Sunday, November 29, 2009

Twitter and Libraries

I already follow Alexander Turnbull and National Library on Twitter. They send out Tweets as teasers:– a recent tweet from National Library states:

Megaphones and midget cars. This looks serious

At the digital conference, they said they try not to make it sound too much like a marketing communication. They want to intrigue people and draw them in, and use to truncate URLs.

AT's recent tweet was:

For starters : H1N1. Honey, what do you think of the Ebola ?

Access Science retweeted LISNews tweet:
LISNews: Rise Of The Web Librarian: An Elegant DMOZ Solution

I enjoyed that article, and like the title "Web Librarian".

Some of the tweets from others are boring though. And some tweets look more like personal communications than professional ones.

I think it would be great to start doing one for ours:– library events, new books, recommended books etc.

Come wiggle and sing, @ Wriggle and Rhyme

A separate Twitter account for Local History Online would be good too.

Can you tell us more about this photo?

Friday, November 27, 2009

Searching Twitter

The basic search within Twitter is quite straight-forward. I used the words "digital" and "library" and got screens-full of tweets in reply.

I used Twoogle, to search Twitter and Google using the same words. Both returned comprehensive results, the top results of course being where the phrase digital library was together. I quite liked the split screen between results and being able to scroll separately.

I noticed though, that although the Tweets were often in English, the websites mentioned in them, might not have English content.

A popular trend listed on Twitter recently, has been Google Wave. Its a cross between email, chat and search engine, blogger, and social networking site.

Watch this video:

You can search Twitter from within Wave - and it will keep collecting new search results as they occur.

I can't wait to start "Wave"-ing

Thursday, November 26, 2009

Introduction to Twitter

I am already a Twitterer and have been for quite some time. I go through spates of tweeting, followed by spates of quietness. I use Facebook everyday, so I have set up my Twitter account, so that if I tweet, it also updates my Facebook status at the same time.

If you decide to do this, from your Twitter account, go to the bottom of the page, and click on "Goodies", then select "Widgets", then select "Facebook", and "install Twitter in Facebook" it will ask you to log in to your Facebook account.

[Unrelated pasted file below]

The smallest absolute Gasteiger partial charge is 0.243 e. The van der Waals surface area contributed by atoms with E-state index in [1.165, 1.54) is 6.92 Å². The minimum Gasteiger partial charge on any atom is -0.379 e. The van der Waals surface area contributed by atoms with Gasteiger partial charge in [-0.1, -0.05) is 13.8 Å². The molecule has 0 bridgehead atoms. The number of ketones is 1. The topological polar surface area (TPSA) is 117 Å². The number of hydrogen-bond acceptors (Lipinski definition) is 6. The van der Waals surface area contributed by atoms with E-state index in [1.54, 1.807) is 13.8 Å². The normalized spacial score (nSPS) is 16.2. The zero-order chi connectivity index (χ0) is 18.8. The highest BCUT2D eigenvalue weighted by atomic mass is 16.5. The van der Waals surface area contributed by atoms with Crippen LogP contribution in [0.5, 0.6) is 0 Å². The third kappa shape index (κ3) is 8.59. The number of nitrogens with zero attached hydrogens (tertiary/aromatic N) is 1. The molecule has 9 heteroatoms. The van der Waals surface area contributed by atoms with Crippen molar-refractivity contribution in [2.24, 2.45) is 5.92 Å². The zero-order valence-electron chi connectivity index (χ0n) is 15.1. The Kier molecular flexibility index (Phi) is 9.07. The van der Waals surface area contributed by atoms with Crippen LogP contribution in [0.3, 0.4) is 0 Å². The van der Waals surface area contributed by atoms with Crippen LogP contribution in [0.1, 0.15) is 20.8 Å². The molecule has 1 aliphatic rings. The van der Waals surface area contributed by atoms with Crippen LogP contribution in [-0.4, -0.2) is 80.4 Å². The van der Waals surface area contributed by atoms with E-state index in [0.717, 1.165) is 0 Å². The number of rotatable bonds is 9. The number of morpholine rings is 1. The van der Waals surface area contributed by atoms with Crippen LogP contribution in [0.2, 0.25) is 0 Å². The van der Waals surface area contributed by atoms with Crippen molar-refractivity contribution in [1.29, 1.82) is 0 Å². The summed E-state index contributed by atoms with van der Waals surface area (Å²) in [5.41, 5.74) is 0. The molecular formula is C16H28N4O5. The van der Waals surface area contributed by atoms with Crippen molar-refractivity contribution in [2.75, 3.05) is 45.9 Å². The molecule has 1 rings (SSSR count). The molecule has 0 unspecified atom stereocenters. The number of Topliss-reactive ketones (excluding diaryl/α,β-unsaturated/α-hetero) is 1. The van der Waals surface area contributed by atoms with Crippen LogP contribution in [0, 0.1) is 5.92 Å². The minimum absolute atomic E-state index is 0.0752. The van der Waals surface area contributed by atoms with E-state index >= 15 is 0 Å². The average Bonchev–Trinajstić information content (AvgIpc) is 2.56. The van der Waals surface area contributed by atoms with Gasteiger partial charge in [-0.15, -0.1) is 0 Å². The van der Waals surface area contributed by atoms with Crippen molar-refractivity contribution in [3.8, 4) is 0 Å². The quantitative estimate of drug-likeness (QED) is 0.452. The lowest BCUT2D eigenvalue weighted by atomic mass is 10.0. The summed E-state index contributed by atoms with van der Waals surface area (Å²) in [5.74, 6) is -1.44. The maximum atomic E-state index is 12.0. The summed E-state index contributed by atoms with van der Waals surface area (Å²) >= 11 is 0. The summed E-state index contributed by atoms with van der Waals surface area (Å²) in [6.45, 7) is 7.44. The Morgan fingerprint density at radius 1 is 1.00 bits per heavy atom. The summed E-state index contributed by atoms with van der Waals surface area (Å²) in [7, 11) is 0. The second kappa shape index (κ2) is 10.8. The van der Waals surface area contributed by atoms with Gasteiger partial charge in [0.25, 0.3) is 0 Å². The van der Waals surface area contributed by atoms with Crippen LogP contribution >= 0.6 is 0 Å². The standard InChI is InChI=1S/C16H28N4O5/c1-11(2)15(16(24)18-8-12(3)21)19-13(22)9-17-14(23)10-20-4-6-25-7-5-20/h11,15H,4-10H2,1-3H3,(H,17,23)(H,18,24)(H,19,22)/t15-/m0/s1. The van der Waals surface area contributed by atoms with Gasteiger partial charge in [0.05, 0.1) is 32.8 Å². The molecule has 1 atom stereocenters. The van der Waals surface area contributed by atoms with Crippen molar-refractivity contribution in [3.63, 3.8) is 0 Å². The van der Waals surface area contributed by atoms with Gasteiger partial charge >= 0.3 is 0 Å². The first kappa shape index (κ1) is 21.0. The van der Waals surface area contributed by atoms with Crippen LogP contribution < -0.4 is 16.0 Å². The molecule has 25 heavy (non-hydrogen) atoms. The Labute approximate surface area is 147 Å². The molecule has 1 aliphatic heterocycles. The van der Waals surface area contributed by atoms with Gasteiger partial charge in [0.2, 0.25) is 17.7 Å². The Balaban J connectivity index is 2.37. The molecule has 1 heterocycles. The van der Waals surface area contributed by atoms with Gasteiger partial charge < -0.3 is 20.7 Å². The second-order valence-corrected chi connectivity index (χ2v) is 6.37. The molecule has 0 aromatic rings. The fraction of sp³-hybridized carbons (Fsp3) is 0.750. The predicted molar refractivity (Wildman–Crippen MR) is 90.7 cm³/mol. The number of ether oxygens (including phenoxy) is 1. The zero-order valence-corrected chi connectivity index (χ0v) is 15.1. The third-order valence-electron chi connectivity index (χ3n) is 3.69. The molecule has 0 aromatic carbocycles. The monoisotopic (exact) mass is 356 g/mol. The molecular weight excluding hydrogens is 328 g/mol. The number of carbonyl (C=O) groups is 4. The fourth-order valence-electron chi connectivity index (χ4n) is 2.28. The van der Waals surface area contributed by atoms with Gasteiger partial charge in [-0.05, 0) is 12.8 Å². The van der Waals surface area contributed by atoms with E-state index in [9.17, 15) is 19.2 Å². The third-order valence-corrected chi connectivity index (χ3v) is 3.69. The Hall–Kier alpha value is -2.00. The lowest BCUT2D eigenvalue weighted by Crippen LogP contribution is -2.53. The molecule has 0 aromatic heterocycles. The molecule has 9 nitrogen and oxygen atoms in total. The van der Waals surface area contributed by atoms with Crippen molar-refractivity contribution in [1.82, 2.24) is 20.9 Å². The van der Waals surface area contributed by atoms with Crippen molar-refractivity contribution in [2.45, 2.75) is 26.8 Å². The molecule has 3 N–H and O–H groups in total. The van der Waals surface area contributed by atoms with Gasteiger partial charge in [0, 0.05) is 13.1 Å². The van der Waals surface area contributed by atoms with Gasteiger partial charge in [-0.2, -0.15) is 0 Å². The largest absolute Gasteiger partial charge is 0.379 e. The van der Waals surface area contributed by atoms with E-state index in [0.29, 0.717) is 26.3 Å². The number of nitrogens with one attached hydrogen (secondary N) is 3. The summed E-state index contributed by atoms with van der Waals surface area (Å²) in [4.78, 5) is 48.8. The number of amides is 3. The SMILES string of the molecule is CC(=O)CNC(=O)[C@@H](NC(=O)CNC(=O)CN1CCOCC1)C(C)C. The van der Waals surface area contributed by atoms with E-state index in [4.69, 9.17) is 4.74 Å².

I find the 140 characters in Twitter, a bit limiting - so normally use Facebook to update my status. However, I like keeping up to date with people/organisations that I am "following" in Twitter.

I recently attended the National Digital Forum conference, and found it fun to participate with other attendees, by tweeting from my iPod Touch.

Anyone wanting to follow me in Twitter, can do so @sauvblancgirl .

I already follow NZHistory Online - and attended a presentation that they gave at the NDF conference. They use Twitter as a marketing tool, to draw attention to items of interest in their collection. As there is only 140 characters, the messages are short and of a teasing nature, and usually has a URL shortened by that takes you to either a weblink or a photo.

Creative Commons

Creative Commons is a superb idea and could be of use/interest to my husband, so have got him on to this.

The Creative Commons licence on the Get With It programme is found here:

This basically means its free to SHARE (to copy, distribute and transmit the work) and to REMIX (to adapt the work); providing the following conditions are met:

Attribution — You must attribute the work in the manner specified by the author or licensor (but not in any way that suggests that they endorse you or your use of the work).

Noncommercial — You may not use this work for commercial purposes

On Flickr, I searched for an image of Waiake beach, which is my local beach. There are some stunning shots out there. I found this one (

The Creative Commons licence for this is the most restrictive of CC's six main licences that allows redistribution: Attribution-Noncommercial-No Derivative Works (BY-NC-ND), which means:

It allows others to download works and share them with others as long as they mention the creator and link back, but they can’t change the work in any way or use it commercially. Its often called the "free advertising" licence.

Thursday, November 12, 2009

Module 1 - Topic 2: Exercises - OpenID

It was interesting reading about OpenID. The article and the video were both easy to understand and very informative.

I kind of knew about OpenID, in that I have a Yahoo one and a GMail one that I use for different things. I find it useful, as I get fed up with having to create/remember different logins and passwords. They tie in with my disposable email accounts.